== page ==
General Question

chefl's avatar

What are some examples of when to use "a few" and when to use "some"?

Asked by chefl (875points) 2 months ago
10 responses
“Great Question” (0points)

So, this is about countable things. I was answering a question where someone wrote “some” gives a “higher importance” regarding the number of people who don’t follow the teachings of a god/God but think a God/god exists. But I used ” some” because if we’re talking worldwide, I think it can’t be just “a few”. Which one is the best answer from Google search (some vs a few)?
https://tinyurl.com/r74pzjdb

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Answers

Zaku's avatar

I think better than any of those search results (on the first two pages, anyway) are the definitions:

https://www.merriam-webster.com/dictionary/few

https://www.merriam-webster.com/dictionary/some

That is, “a few” means not many, and generally means more than two. In contrast, “some” means “at least one”.

chefl's avatar

@Zaku, That’s it. To me “some” is just vague, (noncommittal?).
According to the person who thought “some” makes it sound like a high percentage/number.

kritiper's avatar

A “few” is between 5 and 10. “Some” is between 10 and 20.

JLeslie's avatar

A few is usually 2 or 3. Some people use it to mean a handful, so more like 5. Beyond that several is usually used, so several is often denoting 6 or 7, but can be anything from 4 to maybe 8. It does vary in everyday usage, which is why it is always good to clarify if the actual number is important. Some can be almost any number, but I generally think of it as being somewhere between 25% and 40%. Otherwise, I use half, or majority, etc.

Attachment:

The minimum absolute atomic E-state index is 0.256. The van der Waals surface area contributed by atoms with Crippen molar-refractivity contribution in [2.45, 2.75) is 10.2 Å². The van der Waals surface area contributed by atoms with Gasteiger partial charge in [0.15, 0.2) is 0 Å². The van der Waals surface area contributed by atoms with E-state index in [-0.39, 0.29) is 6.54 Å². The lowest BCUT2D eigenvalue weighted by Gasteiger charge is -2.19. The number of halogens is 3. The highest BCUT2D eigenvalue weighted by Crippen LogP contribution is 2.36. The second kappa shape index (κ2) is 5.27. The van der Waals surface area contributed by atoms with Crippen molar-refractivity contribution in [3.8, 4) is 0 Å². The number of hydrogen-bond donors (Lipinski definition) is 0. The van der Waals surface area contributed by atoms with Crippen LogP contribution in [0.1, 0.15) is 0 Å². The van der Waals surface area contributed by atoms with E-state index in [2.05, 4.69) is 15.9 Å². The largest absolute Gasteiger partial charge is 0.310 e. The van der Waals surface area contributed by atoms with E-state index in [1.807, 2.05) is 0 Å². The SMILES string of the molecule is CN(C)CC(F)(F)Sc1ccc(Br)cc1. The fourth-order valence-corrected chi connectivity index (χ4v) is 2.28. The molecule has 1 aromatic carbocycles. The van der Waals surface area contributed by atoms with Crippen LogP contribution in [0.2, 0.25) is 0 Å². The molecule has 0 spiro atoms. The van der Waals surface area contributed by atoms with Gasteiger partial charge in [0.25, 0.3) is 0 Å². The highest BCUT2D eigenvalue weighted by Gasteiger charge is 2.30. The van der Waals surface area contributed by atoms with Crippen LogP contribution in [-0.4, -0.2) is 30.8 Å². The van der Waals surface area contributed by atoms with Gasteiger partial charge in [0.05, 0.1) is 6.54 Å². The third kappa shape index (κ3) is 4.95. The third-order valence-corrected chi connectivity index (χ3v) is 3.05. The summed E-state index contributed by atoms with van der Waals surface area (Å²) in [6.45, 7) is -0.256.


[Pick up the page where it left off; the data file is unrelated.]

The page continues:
If I understand correctly, you are asking if it is accurate to say a few people believe in God? Or, a few people don’t believe in God? I would say a few is not correct in either case. Way more than a few people believe in God, and also many more than a few don’t believe in God.

I think some is accurate if you don’t know the number, just as your link says.

seawulf575's avatar

I always thought of “a few” as being a nonspecific number of items…usually around 3. “I have a few dollars in my pocket” as an example. You could also use it to indicate a portion of a population. “I have very few Pokemon cards”. In either case we aren’t talking a whole lot. I’ve thought of some as not really a specific number, but an indicator of a portion of a population of things. “Some of the children in the class had brown hair”.

In either case I think you have to consider that anyone that is going to get that foolish in a conversation as to try making a big deal out of using one or the other has issues.

cookieman's avatar

I operate under the premise that a couple is 2, a few is 3, some is 4, and a handful is 5.

Somebody taught me this when I was a kid and there’s some logic to it that I like.

kritiper's avatar

A “couple” means 2 or 3.

chefl's avatar

All I know is it’s more than one, and if I have no idea how many more than one, or what percentage, but I know it’s not 5 or something like that I use “some”

Thanks all.

zenvelo's avatar

In addition to the vague numerical amount, there is also the a sense of the collection.

A few cookies implies the same type of cookie. Some cookies, implies a small variety.

A few rocks implies a small number of similar rocks; some rocks implies a small random assortment.

Also, one can drive home after a few drinks, but you better get a cab if you have had some drinks.

chefl's avatar

@zenvelo I would add could to that. Some kinds of cookies?
Also, it depends if it’s 3 out of 5 or 3 out of trillions?

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